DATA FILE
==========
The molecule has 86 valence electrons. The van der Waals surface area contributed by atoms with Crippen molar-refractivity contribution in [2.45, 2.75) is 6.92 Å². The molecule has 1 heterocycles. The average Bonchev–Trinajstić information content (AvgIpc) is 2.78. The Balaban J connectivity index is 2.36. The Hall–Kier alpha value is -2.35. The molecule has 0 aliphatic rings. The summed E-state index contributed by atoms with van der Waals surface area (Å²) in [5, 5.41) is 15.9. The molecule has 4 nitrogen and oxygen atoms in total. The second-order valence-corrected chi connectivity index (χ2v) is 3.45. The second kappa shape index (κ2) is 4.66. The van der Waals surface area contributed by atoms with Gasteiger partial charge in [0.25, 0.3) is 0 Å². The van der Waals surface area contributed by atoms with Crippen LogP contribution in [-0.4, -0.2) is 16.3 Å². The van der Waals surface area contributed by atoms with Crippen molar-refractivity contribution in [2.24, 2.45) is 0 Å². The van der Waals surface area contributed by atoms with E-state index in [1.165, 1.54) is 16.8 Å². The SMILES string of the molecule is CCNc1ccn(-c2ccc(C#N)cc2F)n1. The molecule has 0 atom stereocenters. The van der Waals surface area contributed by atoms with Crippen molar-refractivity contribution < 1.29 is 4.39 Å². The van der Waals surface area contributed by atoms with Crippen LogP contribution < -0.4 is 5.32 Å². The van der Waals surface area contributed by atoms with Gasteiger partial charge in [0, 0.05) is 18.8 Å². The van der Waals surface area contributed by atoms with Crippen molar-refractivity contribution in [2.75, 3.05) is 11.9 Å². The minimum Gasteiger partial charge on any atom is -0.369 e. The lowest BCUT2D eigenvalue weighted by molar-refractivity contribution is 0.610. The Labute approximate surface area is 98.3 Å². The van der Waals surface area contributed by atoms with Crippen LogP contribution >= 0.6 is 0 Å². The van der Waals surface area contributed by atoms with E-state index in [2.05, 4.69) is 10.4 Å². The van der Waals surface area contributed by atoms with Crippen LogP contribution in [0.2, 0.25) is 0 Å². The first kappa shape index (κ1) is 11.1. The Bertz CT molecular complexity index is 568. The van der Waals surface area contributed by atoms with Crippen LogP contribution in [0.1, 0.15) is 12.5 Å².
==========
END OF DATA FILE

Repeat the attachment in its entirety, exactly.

The molecule has 86 valence electrons. The van der Waals surface area contributed by atoms with Crippen molar-refractivity contribution in [2.45, 2.75) is 6.92 Å². The molecule has 1 heterocycles. The average Bonchev–Trinajstić information content (AvgIpc) is 2.78. The Balaban J connectivity index is 2.36. The Hall–Kier alpha value is -2.35. The molecule has 0 aliphatic rings. The summed E-state index contributed by atoms with van der Waals surface area (Å²) in [5, 5.41) is 15.9. The molecule has 4 nitrogen and oxygen atoms in total. The second-order valence-corrected chi connectivity index (χ2v) is 3.45. The second kappa shape index (κ2) is 4.66. The van der Waals surface area contributed by atoms with Gasteiger partial charge in [0.25, 0.3) is 0 Å². The van der Waals surface area contributed by atoms with Crippen LogP contribution in [-0.4, -0.2) is 16.3 Å². The van der Waals surface area contributed by atoms with Crippen molar-refractivity contribution in [2.24, 2.45) is 0 Å². The van der Waals surface area contributed by atoms with E-state index in [1.165, 1.54) is 16.8 Å². The SMILES string of the molecule is CCNc1ccn(-c2ccc(C#N)cc2F)n1. The molecule has 0 atom stereocenters. The van der Waals surface area contributed by atoms with Crippen molar-refractivity contribution < 1.29 is 4.39 Å². The van der Waals surface area contributed by atoms with Crippen LogP contribution < -0.4 is 5.32 Å². The van der Waals surface area contributed by atoms with Gasteiger partial charge in [0, 0.05) is 18.8 Å². The van der Waals surface area contributed by atoms with Crippen molar-refractivity contribution in [2.75, 3.05) is 11.9 Å². The minimum Gasteiger partial charge on any atom is -0.369 e. The lowest BCUT2D eigenvalue weighted by molar-refractivity contribution is 0.610. The Labute approximate surface area is 98.3 Å². The van der Waals surface area contributed by atoms with Crippen LogP contribution >= 0.6 is 0 Å². The van der Waals surface area contributed by atoms with E-state index in [2.05, 4.69) is 10.4 Å². The van der Waals surface area contributed by atoms with Crippen LogP contribution in [0.2, 0.25) is 0 Å². The first kappa shape index (κ1) is 11.1. The Bertz CT molecular complexity index is 568. The van der Waals surface area contributed by atoms with Crippen LogP contribution in [0.1, 0.15) is 12.5 Å².